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Sushi Eaters Endanger Bluefin Tuna

The Pacific bluefin tuna are in trouble. According to a press release from IUCN (International Union for Conservation of Nature), the sushi trend of the past two decades may have severe, unforeseen consequences. The Pacific bluefin tuna may be headed for extinction due to the popularity of sushi.

bluefin tuna

Pacific bluefin tuna/Image: FishWatch

At present, the bluefin tuna has just been officially declared “vulnerable” on the endangered species list. One of the problems is that a significant number of bluefin tuna are caught young so they’ve not had the opportunity to reproduce in the wild.

IUCN Director General Julia Marton-Lefevre said: “We have scientific evidence that protected areas can play a central role in reversing this trend. Experts warn that threatened species poorly represented in protected areas are declining twice as fast as those which are well represented. Our responsibility is to increase the number of protected areas and ensure that they are effectively managed so that they can contribute to saving our planet’s biodiversity.”

Currently the endangered species list has 76,199 species on it. 22,143 of them are actually threatened with extinction. The Pacific bluefin tuna is but one species fished for Japanese fish markets.

bluefin tuna

Pacific bluefin tuna/Image: MontereyBayAquarium

The Atlantic bluefin was also heavily hunted until the International Union for Conservation of Nature establishedconservational quotas” to be managed internationally. They chose not to ban the fish because Japan claimed would adversely affect the economy of poorer nations.

Paulus Tak, a senior officer from Pew Charitable Trusts, a conservation group that monitors tuna populations, stated: “Despite the last few years of progress from ICCAT countries, the decisions this year have shown that this Commission is not accounting for critical vulnerabilities highlighted by science.”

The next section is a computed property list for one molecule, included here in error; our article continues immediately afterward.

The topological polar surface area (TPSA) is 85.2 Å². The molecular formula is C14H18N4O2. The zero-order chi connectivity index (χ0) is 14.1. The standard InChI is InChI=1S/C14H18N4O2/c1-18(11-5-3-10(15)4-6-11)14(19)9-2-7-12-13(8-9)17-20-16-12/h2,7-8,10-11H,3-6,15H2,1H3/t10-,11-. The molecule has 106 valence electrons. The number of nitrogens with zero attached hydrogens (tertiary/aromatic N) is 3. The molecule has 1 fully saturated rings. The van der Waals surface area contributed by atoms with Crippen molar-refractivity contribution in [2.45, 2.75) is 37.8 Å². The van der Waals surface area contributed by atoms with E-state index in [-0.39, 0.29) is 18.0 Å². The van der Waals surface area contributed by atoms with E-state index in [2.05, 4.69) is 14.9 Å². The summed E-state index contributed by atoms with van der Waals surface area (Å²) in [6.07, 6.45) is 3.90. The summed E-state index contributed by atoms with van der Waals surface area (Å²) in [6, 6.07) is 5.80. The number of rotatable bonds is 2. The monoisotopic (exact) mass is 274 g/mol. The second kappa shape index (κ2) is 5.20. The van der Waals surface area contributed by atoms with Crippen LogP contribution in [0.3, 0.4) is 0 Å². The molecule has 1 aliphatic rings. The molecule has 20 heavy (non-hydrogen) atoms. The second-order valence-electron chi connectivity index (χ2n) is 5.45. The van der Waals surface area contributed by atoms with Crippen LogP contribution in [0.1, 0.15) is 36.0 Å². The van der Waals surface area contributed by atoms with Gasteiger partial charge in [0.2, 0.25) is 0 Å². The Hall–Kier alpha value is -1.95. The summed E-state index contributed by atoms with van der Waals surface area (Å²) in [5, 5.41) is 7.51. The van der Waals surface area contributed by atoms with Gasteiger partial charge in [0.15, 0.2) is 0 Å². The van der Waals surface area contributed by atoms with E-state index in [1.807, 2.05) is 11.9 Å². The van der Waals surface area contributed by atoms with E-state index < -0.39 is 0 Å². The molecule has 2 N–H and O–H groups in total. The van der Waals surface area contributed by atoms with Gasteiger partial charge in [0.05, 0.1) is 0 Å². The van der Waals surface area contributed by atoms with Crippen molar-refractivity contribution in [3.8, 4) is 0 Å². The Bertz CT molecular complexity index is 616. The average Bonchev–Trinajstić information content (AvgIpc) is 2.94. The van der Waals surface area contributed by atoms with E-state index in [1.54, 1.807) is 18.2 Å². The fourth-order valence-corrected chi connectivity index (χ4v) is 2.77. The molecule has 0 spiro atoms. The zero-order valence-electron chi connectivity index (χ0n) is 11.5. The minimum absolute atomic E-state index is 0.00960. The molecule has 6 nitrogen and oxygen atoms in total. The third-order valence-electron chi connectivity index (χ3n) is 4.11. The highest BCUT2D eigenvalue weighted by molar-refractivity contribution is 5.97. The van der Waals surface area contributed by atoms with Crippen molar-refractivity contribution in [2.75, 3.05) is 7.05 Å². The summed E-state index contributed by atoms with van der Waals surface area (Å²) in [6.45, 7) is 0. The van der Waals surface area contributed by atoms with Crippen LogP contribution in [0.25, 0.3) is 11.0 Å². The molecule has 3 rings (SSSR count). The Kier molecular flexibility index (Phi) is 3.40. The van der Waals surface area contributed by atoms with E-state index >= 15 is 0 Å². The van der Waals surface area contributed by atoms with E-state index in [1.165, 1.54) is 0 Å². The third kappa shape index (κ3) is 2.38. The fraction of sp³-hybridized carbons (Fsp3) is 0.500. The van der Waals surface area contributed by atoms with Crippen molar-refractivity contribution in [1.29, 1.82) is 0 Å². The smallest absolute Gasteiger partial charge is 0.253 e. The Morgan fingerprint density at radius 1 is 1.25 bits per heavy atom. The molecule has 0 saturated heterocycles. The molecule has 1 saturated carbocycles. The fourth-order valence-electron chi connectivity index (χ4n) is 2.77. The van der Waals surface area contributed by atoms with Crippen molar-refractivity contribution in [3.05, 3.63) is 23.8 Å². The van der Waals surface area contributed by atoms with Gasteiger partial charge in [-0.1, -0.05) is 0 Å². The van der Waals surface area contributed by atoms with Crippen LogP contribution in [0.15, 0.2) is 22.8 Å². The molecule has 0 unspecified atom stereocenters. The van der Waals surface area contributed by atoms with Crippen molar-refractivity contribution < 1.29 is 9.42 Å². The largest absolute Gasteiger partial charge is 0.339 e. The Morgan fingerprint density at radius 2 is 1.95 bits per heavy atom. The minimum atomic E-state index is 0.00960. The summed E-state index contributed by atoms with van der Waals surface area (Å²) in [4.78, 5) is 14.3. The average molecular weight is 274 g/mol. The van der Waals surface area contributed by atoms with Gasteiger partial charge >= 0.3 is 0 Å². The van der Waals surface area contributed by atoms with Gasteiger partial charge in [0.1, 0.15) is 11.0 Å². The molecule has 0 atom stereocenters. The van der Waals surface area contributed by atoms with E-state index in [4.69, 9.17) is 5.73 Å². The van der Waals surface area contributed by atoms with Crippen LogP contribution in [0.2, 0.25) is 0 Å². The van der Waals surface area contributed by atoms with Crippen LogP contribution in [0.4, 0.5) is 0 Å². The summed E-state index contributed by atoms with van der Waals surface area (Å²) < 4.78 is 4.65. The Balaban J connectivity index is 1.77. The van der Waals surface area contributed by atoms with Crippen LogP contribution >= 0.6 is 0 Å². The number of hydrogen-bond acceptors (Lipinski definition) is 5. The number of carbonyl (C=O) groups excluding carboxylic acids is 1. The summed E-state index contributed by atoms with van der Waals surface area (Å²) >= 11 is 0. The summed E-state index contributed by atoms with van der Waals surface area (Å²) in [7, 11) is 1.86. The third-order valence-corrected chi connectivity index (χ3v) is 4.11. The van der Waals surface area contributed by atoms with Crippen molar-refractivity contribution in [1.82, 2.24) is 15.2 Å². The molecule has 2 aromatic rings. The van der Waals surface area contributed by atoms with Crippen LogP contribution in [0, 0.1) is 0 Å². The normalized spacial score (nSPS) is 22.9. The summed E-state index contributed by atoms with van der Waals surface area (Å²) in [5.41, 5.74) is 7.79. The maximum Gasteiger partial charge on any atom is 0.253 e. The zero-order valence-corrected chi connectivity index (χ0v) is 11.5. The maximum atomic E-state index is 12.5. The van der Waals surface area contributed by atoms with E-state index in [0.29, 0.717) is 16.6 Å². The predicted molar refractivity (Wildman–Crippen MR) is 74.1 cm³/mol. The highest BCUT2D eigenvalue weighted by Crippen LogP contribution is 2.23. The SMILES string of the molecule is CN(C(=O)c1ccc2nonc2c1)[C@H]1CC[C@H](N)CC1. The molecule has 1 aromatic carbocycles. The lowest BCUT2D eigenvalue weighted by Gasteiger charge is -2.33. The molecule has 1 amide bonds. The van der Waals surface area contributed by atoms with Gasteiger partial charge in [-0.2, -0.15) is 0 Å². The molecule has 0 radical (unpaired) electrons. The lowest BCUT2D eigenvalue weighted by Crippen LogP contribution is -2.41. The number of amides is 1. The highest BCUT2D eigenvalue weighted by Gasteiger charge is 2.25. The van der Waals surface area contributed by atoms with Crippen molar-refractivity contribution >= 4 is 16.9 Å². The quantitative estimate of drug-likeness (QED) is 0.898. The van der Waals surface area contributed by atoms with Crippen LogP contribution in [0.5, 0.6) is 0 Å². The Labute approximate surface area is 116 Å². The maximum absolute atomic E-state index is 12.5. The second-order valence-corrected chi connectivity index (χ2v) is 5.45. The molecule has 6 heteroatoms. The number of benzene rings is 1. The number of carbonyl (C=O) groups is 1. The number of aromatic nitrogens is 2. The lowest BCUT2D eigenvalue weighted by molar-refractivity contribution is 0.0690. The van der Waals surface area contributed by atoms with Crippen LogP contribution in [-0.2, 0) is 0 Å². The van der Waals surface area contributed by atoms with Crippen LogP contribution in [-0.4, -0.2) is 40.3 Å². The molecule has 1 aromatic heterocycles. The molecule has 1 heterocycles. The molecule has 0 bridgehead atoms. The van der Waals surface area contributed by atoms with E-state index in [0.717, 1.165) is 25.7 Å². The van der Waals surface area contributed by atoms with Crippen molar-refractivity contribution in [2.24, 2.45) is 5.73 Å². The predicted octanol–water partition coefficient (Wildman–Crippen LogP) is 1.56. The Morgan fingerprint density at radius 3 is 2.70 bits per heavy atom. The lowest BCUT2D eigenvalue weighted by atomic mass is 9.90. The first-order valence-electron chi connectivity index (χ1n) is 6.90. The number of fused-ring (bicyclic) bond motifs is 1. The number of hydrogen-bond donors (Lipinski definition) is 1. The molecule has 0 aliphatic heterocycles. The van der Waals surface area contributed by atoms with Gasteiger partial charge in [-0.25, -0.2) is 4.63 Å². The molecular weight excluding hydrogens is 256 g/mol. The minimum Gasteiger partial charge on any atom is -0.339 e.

Tak is unconvinced when it comes to the quotas.  He feels that enforcement of unlawful fishing operations and farming are better choices as opposed to sustaining populations by raising quotas.

Tak concluded: “Instead of continuing progress toward adopting precautionary, science-based catch limits in some of these fisheries, member countries put in place very risky quotas that could lead to declines in bluefin populations.”

Sushi Eaters Endanger Bluefish Tuna

About Will Phoenix

W. Scott Phoenix, B.A., B.S. was born in Hawaii, raised in Pennsylvania and resides in California. He has been a published writer since 1978. His work has appeared (under various names) in numerous places in print and online including Examiner.com. He is a single parent of three children and has also worked as an actor, singer and teacher. He has been employed by such publications as the Daily Collegian and the Los Angeles Times.